FROM THE hearings that have been going on the last two days at the Federal Aviation Administration, you would think the future of National Airport were about to be decided in a reasoned way. Not likely. A critical vote on the fate of National will probably be taken either today or tomorrow in, of all places, the House of Representatives.
Congressional advocates of unlimited airline service at National plan to ram through legislation blocking -- once again -- any rational airport policy. They are being aided by some airlines that are spreading scare stories around Capitol Hill concerning the early demise of the particular flights congressmen frequently use. Rep. Gene Gnyder, for instance, has sent out a "Dear Colleague" letter that says in large type: "Do you fly out of National? Forget it! Take the . . . to Dulles" The . . . is a drawing of a horse-drawn covered wagon.
Facts, unfortunately, have rarely entered into the congressional reaction to plans for National. Rep. Snyder's broadside, for instance, says, "There are no air carriers now going into National that meet the 1986 noise limits." That's true. But by 1986, almost all air carriers will have replaced the engines on the planes now flying into National or the planes themselves. Those replacements, if the airlines are pushed just a little, will meet the noise standards. Similiarly, an argument is being made in the House that the proposed National policy should be suspended for a year so it can be studied. No one mentions that Congress and the FAA have been studying National since 1965.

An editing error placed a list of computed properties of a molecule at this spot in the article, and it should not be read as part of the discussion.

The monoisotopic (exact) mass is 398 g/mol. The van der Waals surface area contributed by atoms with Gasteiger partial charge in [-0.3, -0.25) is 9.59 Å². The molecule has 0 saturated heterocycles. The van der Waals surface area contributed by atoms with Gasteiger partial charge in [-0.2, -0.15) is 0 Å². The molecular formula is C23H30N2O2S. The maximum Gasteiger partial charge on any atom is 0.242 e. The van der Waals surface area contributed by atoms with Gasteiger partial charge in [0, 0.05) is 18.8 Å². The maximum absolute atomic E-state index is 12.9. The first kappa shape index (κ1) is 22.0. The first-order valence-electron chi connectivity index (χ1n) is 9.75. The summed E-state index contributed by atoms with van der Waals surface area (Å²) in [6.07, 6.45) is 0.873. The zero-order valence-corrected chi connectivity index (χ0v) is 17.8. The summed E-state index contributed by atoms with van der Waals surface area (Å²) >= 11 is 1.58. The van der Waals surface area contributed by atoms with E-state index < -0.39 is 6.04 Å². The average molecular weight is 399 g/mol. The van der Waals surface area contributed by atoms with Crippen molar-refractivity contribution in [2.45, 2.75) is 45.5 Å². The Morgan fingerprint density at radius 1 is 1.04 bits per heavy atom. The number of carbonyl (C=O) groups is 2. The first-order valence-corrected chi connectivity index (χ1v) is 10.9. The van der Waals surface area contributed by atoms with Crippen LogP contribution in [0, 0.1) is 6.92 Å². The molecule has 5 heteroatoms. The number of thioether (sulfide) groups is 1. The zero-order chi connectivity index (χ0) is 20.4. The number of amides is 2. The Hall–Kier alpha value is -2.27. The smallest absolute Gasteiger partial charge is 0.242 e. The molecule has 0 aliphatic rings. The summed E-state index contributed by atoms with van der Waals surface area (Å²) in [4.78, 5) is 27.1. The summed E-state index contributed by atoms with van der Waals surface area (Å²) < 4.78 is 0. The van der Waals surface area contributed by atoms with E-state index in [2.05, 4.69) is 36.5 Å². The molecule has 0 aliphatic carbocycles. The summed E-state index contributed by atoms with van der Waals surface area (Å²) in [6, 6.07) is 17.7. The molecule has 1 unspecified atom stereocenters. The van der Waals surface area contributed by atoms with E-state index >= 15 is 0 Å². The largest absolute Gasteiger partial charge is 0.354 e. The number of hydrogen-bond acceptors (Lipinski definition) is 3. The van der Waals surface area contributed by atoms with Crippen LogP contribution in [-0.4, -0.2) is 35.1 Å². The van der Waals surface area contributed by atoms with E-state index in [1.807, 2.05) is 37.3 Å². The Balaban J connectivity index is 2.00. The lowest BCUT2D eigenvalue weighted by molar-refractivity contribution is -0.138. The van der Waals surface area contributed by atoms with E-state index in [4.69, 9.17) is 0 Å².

The proposals Secretary of Transportation Drew Lewis had made were not perfect. The local civic groups are right in contending the airport should be completely closed at night and that permitted flights should be curtailed more sharply. The complaints of some airlines that the proposals discriminate against them and in favor of their competitors are valid, too. But these provide no justification for congressional intervention at this time. The period for public comment on the proposals doesn't end for another month, and the earliest date on which the proposals could go into effect is late October.
Fortunately, 134 members of the House and 29 members of the Senate have signed letters supporting the general thrust of Secretary Lewis' plan. If their colleagues only take time to examine the issues, they will be able to beat back this latest bold effort to make congressional perquisites the basis of costly and wrongheaded policy.